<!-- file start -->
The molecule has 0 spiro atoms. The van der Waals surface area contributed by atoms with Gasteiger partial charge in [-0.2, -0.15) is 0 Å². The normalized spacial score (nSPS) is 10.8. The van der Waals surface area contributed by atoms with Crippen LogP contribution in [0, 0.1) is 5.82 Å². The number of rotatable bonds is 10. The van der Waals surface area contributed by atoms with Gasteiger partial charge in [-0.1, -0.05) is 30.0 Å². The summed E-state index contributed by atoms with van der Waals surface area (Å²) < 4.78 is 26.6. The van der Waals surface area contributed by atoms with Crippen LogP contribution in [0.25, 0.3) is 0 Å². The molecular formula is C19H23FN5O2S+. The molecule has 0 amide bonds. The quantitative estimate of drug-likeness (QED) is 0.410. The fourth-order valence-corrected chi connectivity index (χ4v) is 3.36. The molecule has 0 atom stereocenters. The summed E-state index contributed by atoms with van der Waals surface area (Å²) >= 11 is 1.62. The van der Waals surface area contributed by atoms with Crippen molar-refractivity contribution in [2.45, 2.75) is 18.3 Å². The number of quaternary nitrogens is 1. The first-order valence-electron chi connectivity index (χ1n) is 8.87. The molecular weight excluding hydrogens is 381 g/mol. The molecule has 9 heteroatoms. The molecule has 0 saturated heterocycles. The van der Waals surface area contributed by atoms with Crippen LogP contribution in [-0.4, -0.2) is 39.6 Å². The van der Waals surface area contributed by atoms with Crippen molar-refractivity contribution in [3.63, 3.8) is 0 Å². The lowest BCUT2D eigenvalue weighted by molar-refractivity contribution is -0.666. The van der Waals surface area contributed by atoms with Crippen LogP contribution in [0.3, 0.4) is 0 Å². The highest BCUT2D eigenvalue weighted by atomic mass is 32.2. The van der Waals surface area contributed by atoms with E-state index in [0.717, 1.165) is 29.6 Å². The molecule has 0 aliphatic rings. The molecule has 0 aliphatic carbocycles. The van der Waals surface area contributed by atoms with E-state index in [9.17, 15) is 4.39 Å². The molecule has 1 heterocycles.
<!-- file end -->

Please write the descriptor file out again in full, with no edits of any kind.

The molecule has 0 spiro atoms. The van der Waals surface area contributed by atoms with Gasteiger partial charge in [-0.2, -0.15) is 0 Å². The normalized spacial score (nSPS) is 10.8. The van der Waals surface area contributed by atoms with Crippen LogP contribution in [0, 0.1) is 5.82 Å². The number of rotatable bonds is 10. The van der Waals surface area contributed by atoms with Gasteiger partial charge in [-0.1, -0.05) is 30.0 Å². The summed E-state index contributed by atoms with van der Waals surface area (Å²) < 4.78 is 26.6. The van der Waals surface area contributed by atoms with Crippen LogP contribution in [0.25, 0.3) is 0 Å². The molecular formula is C19H23FN5O2S+. The molecule has 0 amide bonds. The quantitative estimate of drug-likeness (QED) is 0.410. The fourth-order valence-corrected chi connectivity index (χ4v) is 3.36. The molecule has 0 atom stereocenters. The summed E-state index contributed by atoms with van der Waals surface area (Å²) >= 11 is 1.62. The van der Waals surface area contributed by atoms with Crippen molar-refractivity contribution in [2.45, 2.75) is 18.3 Å². The number of quaternary nitrogens is 1. The first-order valence-electron chi connectivity index (χ1n) is 8.87. The molecular weight excluding hydrogens is 381 g/mol. The molecule has 9 heteroatoms. The molecule has 0 saturated heterocycles. The van der Waals surface area contributed by atoms with Crippen LogP contribution in [-0.4, -0.2) is 39.6 Å². The van der Waals surface area contributed by atoms with Crippen molar-refractivity contribution in [3.63, 3.8) is 0 Å². The lowest BCUT2D eigenvalue weighted by molar-refractivity contribution is -0.666. The van der Waals surface area contributed by atoms with Crippen LogP contribution in [0.3, 0.4) is 0 Å². The highest BCUT2D eigenvalue weighted by atomic mass is 32.2. The van der Waals surface area contributed by atoms with E-state index in [0.717, 1.165) is 29.6 Å². The molecule has 0 aliphatic rings. The molecule has 0 aliphatic carbocycles. The van der Waals surface area contributed by atoms with E-state index in [9.17, 15) is 4.39 Å². The molecule has 1 heterocycles.